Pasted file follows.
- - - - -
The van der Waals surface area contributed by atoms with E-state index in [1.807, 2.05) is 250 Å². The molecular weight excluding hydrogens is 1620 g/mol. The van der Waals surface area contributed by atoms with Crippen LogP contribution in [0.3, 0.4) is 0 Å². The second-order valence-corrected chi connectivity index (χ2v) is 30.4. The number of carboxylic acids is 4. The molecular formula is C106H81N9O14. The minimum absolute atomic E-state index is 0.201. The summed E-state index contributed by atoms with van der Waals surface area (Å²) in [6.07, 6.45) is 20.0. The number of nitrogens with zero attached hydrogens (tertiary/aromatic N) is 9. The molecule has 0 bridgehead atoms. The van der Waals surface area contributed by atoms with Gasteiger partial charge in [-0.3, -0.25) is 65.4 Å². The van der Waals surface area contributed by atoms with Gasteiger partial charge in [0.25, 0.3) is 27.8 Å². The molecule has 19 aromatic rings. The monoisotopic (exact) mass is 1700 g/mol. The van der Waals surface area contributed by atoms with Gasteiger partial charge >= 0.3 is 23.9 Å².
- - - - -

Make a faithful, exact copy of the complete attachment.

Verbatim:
The van der Waals surface area contributed by atoms with E-state index in [1.807, 2.05) is 250 Å². The molecular weight excluding hydrogens is 1620 g/mol. The van der Waals surface area contributed by atoms with Crippen LogP contribution in [0.3, 0.4) is 0 Å². The second-order valence-corrected chi connectivity index (χ2v) is 30.4. The number of carboxylic acids is 4. The molecular formula is C106H81N9O14. The minimum absolute atomic E-state index is 0.201. The summed E-state index contributed by atoms with van der Waals surface area (Å²) in [6.07, 6.45) is 20.0. The number of nitrogens with zero attached hydrogens (tertiary/aromatic N) is 9. The molecule has 0 bridgehead atoms. The van der Waals surface area contributed by atoms with Gasteiger partial charge in [-0.3, -0.25) is 65.4 Å². The van der Waals surface area contributed by atoms with Gasteiger partial charge in [0.25, 0.3) is 27.8 Å². The molecule has 19 aromatic rings. The monoisotopic (exact) mass is 1700 g/mol. The van der Waals surface area contributed by atoms with Gasteiger partial charge >= 0.3 is 23.9 Å².